While eu­daimo­nia mea­sures are re­garded as a com­po­nent of SWB, I will not re­fer to them again. Not only are they not the most rele­vant com­po­nent, lit­tle data has been col­lected on them and it’s not con­cep­tu­ally clear what they cap­ture.

3. Can hap­piness re­ally be mea­sured?

There are long-stand­ing doubts (in eco­nomics) that hap­piness ei­ther can be or needs to be mea­sured. Some his­tor­i­cal con­text may be helpful here. Ac­cord­ing to La­yard (2003):

In the eigh­teenth cen­tury Ben­tham and oth­ers pro­posed that the ob­ject of pub­lic policy should be to max­imise the sum of hap­piness in so­ciety. So eco­nomics evolved as the study of util­ity or hap­piness, which was as­sumed to be in prin­ci­ple mea­surable and com­pa­rable across peo­ple. It was also as­sumed that the marginal util­ity of in­come was higher for poor peo­ple than for rich peo­ple, so that in­come ought to be re­dis­tributed un­less the effi­ciency cost was too high.

All these as­sump­tions were challenged by Lionel Rob­bins in his fa­mous book on the Na­ture and Sig­nifi­cance of Eco­nomic Science pub­lished in 1932. Rob­bins ar­gued cor­rectly that, if you wanted to pre­dict a per­son’s be­havi­our, you need only as­sume he has a sta­ble set of prefer­ences. His level of hap­piness need not be mea­surable nor need it be com­pared with other peo­ple. More­over eco­nomics was, as Rob­bins put it, about “the re­la­tion­ship be­tween given ends and scarce means”, and how the “ends” or prefer­ences came to be formed was out­side its scope.

In­ter­est in mea­sur­ing hap­piness has re­turned in re­cent decades.8 This seems to be caused by 1) the Easter­lin para­dox, the (con­tested) find­ing that while richer peo­ple are more satis­fied with their lives than poor peo­ple, an in­crease in av­er­age wealth does not raise av­er­age life satis­fac­tion; 2) the be­havi­oural eco­nomic work of Tver­sky, Kah­ne­man and oth­ers sug­gest­ing in­di­vi­d­u­als do not, when left to their own de­vices, seem to max­imise their own util­ity9 and 3) grow­ing dis­satis­fac­tion with GDP as a mea­sure of progress.10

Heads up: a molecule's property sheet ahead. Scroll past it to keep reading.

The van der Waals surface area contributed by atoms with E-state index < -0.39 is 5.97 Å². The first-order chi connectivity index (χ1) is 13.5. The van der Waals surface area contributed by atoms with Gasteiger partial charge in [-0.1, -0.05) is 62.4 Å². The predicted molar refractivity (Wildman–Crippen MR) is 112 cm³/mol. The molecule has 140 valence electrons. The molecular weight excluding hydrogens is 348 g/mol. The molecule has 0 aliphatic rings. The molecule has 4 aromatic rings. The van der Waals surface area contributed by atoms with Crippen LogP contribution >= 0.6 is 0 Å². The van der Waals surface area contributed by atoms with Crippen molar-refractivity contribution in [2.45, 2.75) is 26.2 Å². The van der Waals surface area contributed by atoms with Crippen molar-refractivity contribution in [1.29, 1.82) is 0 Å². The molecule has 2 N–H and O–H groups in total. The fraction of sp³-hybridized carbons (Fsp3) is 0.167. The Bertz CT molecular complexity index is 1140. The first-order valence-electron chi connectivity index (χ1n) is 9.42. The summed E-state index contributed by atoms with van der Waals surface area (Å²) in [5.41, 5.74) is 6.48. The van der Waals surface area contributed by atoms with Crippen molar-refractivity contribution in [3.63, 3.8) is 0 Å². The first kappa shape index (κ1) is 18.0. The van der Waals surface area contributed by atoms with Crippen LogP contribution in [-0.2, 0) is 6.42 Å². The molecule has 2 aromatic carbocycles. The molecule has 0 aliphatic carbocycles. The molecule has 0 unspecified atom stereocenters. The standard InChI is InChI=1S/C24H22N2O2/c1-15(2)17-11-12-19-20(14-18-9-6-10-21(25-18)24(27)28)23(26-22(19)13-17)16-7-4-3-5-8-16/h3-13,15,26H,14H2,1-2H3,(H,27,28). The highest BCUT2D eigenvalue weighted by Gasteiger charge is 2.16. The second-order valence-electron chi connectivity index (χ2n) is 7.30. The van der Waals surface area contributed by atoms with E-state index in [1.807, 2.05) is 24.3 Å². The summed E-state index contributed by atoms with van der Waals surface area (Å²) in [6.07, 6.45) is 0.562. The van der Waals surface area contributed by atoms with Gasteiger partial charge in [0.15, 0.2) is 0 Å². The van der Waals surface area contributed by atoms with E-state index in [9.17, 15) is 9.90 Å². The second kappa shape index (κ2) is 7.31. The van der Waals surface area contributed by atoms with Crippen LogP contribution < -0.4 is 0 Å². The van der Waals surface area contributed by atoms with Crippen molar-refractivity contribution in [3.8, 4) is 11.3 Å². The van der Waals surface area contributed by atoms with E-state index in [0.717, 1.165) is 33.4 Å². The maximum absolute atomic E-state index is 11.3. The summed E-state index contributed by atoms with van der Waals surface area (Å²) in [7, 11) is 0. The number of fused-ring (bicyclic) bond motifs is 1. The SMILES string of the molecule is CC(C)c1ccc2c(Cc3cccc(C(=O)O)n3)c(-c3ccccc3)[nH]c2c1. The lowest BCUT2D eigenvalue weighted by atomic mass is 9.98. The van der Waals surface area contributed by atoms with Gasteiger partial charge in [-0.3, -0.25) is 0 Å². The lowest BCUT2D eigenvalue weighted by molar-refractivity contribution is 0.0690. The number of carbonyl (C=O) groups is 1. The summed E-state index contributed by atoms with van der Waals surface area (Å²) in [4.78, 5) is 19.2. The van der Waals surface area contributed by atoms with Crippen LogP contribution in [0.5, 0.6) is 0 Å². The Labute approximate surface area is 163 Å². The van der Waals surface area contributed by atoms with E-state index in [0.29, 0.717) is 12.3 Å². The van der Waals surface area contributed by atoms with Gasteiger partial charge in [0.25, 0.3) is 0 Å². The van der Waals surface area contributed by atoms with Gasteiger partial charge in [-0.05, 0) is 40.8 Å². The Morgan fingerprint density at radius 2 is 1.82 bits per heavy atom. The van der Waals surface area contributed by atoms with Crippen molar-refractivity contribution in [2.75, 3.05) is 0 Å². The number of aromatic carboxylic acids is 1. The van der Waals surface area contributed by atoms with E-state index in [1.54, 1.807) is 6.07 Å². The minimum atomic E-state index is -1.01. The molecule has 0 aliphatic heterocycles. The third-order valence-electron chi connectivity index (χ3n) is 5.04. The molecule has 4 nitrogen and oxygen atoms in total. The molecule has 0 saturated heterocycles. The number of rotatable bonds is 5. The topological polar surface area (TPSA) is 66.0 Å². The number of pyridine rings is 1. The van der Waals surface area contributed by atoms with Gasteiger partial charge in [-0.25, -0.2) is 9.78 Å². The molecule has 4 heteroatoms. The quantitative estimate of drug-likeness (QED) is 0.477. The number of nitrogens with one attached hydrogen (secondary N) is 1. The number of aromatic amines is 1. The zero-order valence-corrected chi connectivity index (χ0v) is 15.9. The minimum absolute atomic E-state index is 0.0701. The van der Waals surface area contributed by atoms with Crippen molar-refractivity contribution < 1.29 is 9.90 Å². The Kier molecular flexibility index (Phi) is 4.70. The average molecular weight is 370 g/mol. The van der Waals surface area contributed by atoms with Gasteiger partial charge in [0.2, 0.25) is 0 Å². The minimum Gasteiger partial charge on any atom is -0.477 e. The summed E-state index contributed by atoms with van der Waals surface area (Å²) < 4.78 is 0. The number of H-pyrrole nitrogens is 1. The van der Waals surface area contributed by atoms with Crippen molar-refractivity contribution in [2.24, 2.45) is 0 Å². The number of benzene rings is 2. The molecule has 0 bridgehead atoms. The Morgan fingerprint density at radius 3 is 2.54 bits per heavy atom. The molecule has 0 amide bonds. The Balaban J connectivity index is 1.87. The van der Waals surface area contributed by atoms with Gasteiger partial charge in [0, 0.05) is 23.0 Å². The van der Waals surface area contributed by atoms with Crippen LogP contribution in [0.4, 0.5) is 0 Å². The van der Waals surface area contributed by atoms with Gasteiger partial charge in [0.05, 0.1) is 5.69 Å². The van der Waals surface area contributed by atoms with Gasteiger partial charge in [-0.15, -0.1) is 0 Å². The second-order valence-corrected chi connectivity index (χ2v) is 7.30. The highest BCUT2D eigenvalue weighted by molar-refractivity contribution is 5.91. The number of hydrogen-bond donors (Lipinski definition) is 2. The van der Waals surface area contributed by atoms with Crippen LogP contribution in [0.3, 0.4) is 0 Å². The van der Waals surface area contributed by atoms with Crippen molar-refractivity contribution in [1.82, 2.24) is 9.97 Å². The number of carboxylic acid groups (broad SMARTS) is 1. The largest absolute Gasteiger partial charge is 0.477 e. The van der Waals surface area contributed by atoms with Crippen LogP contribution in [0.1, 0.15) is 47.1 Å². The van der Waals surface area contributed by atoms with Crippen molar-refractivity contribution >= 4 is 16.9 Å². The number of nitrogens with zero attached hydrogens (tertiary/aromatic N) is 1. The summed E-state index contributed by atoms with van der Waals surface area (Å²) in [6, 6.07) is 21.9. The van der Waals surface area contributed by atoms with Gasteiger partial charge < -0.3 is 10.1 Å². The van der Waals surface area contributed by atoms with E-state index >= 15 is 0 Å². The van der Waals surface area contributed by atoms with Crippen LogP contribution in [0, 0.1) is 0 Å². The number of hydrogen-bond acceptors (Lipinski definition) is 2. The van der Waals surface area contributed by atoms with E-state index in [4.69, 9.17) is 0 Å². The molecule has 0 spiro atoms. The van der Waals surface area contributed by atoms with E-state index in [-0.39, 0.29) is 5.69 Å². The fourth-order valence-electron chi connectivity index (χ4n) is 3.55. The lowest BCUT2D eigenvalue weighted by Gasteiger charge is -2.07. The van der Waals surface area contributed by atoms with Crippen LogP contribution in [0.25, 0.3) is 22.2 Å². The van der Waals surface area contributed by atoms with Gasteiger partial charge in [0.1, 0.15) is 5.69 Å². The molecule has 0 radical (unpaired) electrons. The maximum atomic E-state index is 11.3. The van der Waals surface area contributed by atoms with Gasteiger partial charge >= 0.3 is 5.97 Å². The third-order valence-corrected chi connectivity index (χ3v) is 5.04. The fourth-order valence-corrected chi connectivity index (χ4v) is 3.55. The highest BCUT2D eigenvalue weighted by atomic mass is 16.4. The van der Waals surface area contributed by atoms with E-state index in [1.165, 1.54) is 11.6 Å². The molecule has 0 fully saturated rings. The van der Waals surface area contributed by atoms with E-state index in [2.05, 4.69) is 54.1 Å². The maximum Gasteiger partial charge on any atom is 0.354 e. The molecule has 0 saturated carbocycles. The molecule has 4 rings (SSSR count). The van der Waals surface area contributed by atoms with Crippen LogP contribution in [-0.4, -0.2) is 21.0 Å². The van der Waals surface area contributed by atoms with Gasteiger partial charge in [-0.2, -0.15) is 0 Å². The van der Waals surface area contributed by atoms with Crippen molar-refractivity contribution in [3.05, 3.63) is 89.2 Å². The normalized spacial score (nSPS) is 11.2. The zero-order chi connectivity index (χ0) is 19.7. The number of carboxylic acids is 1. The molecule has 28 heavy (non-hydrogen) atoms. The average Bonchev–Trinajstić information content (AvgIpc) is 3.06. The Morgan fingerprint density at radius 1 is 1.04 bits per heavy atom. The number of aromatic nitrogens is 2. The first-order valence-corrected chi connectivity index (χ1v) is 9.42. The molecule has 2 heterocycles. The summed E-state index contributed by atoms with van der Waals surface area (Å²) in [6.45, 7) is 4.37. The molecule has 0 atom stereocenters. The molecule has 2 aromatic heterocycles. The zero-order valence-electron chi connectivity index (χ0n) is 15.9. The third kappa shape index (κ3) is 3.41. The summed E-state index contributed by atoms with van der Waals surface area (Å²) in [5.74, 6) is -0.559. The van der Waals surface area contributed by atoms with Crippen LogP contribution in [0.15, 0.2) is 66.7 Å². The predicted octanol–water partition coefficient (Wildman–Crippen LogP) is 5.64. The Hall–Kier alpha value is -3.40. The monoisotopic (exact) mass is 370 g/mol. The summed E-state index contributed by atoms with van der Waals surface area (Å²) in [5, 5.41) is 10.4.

The idea gov­ern­ments should mea­sure SWB and use it to guide policy has started to take root. In 2013 the OECD is­sued guidelines recom­mend­ing its mem­ber-na­tions col­lect SWB data:

There is now wide­spread ac­knowl­edge­ment that mea­sur­ing sub­jec­tive well-be­ing is an es­sen­tial part of mea­sur­ing qual­ity of life alongside other so­cial and eco­nomic di­men­sions [...] The Guidelines also out­line why mea­sures of sub­jec­tive well-be­ing are rele­vant for mon­i­tor­ing and policy mak­ing.

The UK’s Office of Na­tional Statis­tics have been col­lect­ing data on SWB since 2012 and cur­rently polls 158,000 peo­ple a year. (Read­ers un­fa­mil­iar with SWB mea­sures may find their FAQs helpful.)

Now, some schol­ars who ar­gue we shouldn’t use SWB mea­sures, such as Fleur­baey, Schokkaert and Den­canq (2009), nev­er­the­less ac­cept such mea­sures are mean­ingful:

With the mass of data ac­cu­mu­lated on hap­piness and satis­fac­tion and the de­vel­op­ment of their econo­met­ric ex­ploita­tion, sub­jec­tive util­ity seems more mea­surable than ever. There now seem to be good rea­sons to trust the ex­is­tence of suffi­cient reg­u­lar­ity in hu­man psy­chol­ogy, so that in­ter­per­sonal com­par­i­sons ap­pear fea­si­ble in prin­ci­ple.Th­ese new de­vel­op­ments have trig­gered a re­vival of welfarism as well. If util­ity can be mea­sured af­ter all, why not take it as the met­ric of so­cial welfare? Sev­eral au­thors have taken this line (Kah­ne­man et al. 2004b, La­yard 2005). How­ever, none of the re­cent de­vel­op­ments in the field of mea­sure­ment di­rectly un­der­mine the ar­gu­ments that were raised against welfarism in the philo­soph­i­cal de­bates of the pre­vi­ous decades. The fact that some­thing be­comes eas­ier to mea­sure does not give any new nor­ma­tive rea­son to rely on it.

While the above ex­plains there has been a shift in opinion re­gard­ing the mea­sura­bil­ity of SWB, I have not yet said why we would think the SWB mea­sures are ac­cu­rate—they suc­ceed in mea­sur­ing what they set out to mea­sure.

The ac­cu­racy of a mea­sure is usu­ally as­sessed in terms of its val­idity and re­li­a­bil­ity. Val­idity refers to whether the mea­sure cap­tures the un­der­ly­ing con­cept that it pur­ports to mea­sure. Sup­pose I try to mea­sure your height by weigh­ing you on a set of bath­room scales. The scales might be valid mea­sure of weight but it’s clear, I hope, they are not a valid mea­sure of height. Reli­a­bil­ity is about whether the mea­sure gives con­sis­tent re­sults in iden­ti­cal cir­cum­stances (i.e. it has a high sig­nal-to-noise ra­tio). If my scales pro­duce a ran­dom num­ber ev­ery time I step on them, they are not re­li­able. Reli­a­bil­ity is nec­es­sary but not suffi­cient for val­idity; if I used a nor­mal, non-bro­ken set of scales to mea­sure your height it would give me the same score, and so be re­li­able (as­sum­ing your weight doesn’t fluc­tu­ate), but still wouldn’t be valid. As the re­li­a­bil­ity and val­idity of SWB scales has been cov­ered at great length in (OECD 2013) and el­se­where I will largely con­fine my­self to ex­plain­ing the key ideas and pro­vid­ing sev­eral illus­tra­tive quo­ta­tions from that doc­u­ment.